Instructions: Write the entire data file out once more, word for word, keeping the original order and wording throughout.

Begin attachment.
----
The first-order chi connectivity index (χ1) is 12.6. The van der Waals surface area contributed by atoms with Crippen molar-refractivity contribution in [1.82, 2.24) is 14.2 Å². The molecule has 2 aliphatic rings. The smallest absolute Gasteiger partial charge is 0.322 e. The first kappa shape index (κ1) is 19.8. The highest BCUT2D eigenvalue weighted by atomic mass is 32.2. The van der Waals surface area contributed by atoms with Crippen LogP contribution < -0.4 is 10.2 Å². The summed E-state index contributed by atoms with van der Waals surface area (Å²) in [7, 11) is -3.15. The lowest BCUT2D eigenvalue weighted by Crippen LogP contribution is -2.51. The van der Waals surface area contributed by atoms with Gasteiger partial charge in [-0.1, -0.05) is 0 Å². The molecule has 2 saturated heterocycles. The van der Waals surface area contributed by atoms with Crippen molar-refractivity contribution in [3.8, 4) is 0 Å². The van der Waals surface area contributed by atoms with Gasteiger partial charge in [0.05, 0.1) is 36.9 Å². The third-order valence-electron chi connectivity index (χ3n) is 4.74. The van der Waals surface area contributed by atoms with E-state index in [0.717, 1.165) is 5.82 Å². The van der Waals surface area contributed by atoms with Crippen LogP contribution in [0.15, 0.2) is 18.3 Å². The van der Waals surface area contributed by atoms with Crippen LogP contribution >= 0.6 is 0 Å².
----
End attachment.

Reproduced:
The first-order chi connectivity index (χ1) is 12.6. The van der Waals surface area contributed by atoms with Crippen molar-refractivity contribution in [1.82, 2.24) is 14.2 Å². The molecule has 2 aliphatic rings. The smallest absolute Gasteiger partial charge is 0.322 e. The first kappa shape index (κ1) is 19.8. The highest BCUT2D eigenvalue weighted by atomic mass is 32.2. The van der Waals surface area contributed by atoms with Crippen LogP contribution < -0.4 is 10.2 Å². The summed E-state index contributed by atoms with van der Waals surface area (Å²) in [7, 11) is -3.15. The lowest BCUT2D eigenvalue weighted by Crippen LogP contribution is -2.51. The van der Waals surface area contributed by atoms with Gasteiger partial charge in [-0.1, -0.05) is 0 Å². The molecule has 2 saturated heterocycles. The van der Waals surface area contributed by atoms with Crippen molar-refractivity contribution in [3.8, 4) is 0 Å². The van der Waals surface area contributed by atoms with Gasteiger partial charge in [0.05, 0.1) is 36.9 Å². The third-order valence-electron chi connectivity index (χ3n) is 4.74. The van der Waals surface area contributed by atoms with E-state index in [0.717, 1.165) is 5.82 Å². The van der Waals surface area contributed by atoms with Crippen LogP contribution in [0.15, 0.2) is 18.3 Å². The van der Waals surface area contributed by atoms with Crippen LogP contribution >= 0.6 is 0 Å².